Some people love energy efficiency for reasons like financial stewardship and energy independence. Others like the environmental stewardship. Energy efficiency is driven by innovation in technology, and innovation drives our economy and job growth.

Energy efficiency is good for the environment, good for national economic competitiveness, good for the wallet and creates jobs. That’s a lot of wins.

And yet, less than 15 percent of those same 1,000 businesses and people strategically and proactively pursue energy efficiency. Even though they desire to be more energy efficient, they do not take action to be more energy efficient.

This is true among churches, schools and non-profits as well as retail, commercial, manufacturing and industrial businesses. With few exceptions, they all have a gap between desire and action.

Why? Three main reasons:

1. Lack of knowledge. Simply put, if someone doesn’t know a particular type of technology exists, it will not be implemented.

2. Lack of an attractive business case. In the world of business, every project is competing for the same dollar. If an energy efficiency project is “cool” but doesn’t pay back within the company return-on- investment threshold, it will not be prioritized.

3. Lack of capital. An organization might be aware of great energy efficient technology, and the business case might meet necessary criteria. But if the cost is $100,000 that’s not in the budget, most times the project will get shelved.

The Commercial/Institutional Task Force for Energy Efficiency is part of Holland’s 40-year Community Energy Plan. This past year, the task force conducted a pilot program with 13 small businesses and churches to determine what inspired action towards energy efficiency.

It addressed those three roadblocks between desire and action:

1. We built a program that delivered easily digestible energy information. This information was contextualized to the specific building and type of business.

2. We helped participants understand the business case for energy efficient technology and what it would mean to their bottom line each month.

3. We minimized the capital needed to implement the project by making people aware of Holland Board of Public Works and SEMCO utility incentives and financing options.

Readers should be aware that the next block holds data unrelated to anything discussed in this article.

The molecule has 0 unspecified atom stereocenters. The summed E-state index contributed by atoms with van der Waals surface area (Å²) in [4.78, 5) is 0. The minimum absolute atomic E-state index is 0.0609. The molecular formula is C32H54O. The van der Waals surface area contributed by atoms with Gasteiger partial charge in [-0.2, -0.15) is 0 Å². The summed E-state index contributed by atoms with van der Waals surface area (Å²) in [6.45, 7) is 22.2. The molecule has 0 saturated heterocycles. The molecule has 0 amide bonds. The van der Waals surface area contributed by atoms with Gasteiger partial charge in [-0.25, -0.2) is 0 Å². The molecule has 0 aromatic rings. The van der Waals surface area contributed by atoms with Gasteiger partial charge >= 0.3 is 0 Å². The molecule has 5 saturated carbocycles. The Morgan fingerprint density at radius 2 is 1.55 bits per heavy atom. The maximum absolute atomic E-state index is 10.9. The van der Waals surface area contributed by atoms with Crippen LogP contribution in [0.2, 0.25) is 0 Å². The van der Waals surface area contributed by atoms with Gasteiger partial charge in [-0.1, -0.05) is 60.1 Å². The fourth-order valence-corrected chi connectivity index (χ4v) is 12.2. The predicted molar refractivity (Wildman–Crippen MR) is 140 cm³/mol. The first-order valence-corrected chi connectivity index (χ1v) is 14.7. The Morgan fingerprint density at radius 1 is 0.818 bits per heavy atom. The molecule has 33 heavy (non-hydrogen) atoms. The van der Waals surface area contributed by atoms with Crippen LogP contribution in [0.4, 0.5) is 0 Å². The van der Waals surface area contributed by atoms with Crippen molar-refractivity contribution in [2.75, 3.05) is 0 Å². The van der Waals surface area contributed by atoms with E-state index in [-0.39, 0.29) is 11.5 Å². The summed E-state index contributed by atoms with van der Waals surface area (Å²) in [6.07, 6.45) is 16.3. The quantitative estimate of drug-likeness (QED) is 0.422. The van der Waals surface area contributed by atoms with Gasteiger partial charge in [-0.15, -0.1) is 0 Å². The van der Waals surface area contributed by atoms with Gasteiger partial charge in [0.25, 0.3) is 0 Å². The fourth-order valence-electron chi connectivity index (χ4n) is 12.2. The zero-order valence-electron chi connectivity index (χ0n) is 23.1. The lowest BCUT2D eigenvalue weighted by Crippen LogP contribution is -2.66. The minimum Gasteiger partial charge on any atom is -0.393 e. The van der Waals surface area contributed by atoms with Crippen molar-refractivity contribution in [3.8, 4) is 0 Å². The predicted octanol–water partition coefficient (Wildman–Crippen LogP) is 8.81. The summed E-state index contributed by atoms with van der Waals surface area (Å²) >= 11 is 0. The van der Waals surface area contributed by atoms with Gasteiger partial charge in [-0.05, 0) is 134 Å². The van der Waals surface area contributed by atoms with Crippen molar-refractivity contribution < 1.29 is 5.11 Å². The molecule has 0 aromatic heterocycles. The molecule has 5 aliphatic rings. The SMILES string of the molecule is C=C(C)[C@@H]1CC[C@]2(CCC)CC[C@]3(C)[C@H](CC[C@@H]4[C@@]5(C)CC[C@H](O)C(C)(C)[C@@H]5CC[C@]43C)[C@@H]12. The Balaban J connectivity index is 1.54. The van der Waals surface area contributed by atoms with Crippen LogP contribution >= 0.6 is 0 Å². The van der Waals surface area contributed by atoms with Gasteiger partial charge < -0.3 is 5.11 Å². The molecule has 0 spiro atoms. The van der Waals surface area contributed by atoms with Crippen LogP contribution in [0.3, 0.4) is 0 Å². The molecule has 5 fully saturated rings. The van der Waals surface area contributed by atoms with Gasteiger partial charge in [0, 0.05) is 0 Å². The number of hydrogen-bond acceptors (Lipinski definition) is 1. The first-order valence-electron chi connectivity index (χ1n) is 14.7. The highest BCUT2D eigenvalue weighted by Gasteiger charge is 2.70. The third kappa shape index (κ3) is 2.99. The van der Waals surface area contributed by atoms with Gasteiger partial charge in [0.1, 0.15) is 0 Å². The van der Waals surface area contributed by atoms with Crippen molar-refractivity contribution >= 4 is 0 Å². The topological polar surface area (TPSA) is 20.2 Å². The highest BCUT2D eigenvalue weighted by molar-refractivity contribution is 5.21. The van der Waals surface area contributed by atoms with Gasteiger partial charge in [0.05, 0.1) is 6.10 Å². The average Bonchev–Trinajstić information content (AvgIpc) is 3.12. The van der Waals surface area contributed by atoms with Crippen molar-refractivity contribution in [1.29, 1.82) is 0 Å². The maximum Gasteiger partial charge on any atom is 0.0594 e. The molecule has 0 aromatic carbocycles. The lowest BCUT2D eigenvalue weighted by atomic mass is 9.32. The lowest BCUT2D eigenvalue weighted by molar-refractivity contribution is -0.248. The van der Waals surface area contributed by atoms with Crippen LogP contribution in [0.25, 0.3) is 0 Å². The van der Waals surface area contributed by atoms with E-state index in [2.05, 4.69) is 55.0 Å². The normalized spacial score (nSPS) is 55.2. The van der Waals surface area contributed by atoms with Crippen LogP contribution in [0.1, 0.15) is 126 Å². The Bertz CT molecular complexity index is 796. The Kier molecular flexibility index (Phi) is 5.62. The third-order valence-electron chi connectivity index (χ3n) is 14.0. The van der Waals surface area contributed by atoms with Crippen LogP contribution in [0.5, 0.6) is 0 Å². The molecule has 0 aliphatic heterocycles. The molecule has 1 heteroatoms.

The results? Five of the 13 organizations implemented energy efficiency projects that created over $120,000 worth of contracting work in our community.

These projects collectively represented an average of 3.5-year return on investment in energy savings and realized a 30.1 percent savings in gas and electric consumption.

When factoring in the utility incentives, these projects are now saving the organizations about $25,000 per year.

With the right links between desire and action, these organizations learned how energy efficiency can be a win in multiple ways!

 Brian Pageau is spokesperson for the Commercial Institutional Task Force for Energy Efficiency, president of the Midwest Energy Group and a board member of the Michigan Energy Innovation Business Council.

Photo:

MINIT MART CASE LIGHTS.JPG  Simple steps such as using LED lights in the cooler cases are part of a plan to save energy at the Washington Square Minit Mart.   Courtesy photo by Barry Rutherford, Holland Board of Public Works.

This Week’s Sustainability Framework Theme:

Economic Development: Businesses and the local consumers are driving engines that generate capital for growth and development. We want to be a location of choice for new business and industry.

 

ABOUT THIS SERIES:  

Living Sustainably is a collection of community voices sharing updates about local sustainability initiatives. It is presented by the Holland-Hope College Sustainability Institute, a joint project of Hope College, the City of Holland, and Holland Board of Public Works. Go to www.hope.edu/sustainability-institute for more information.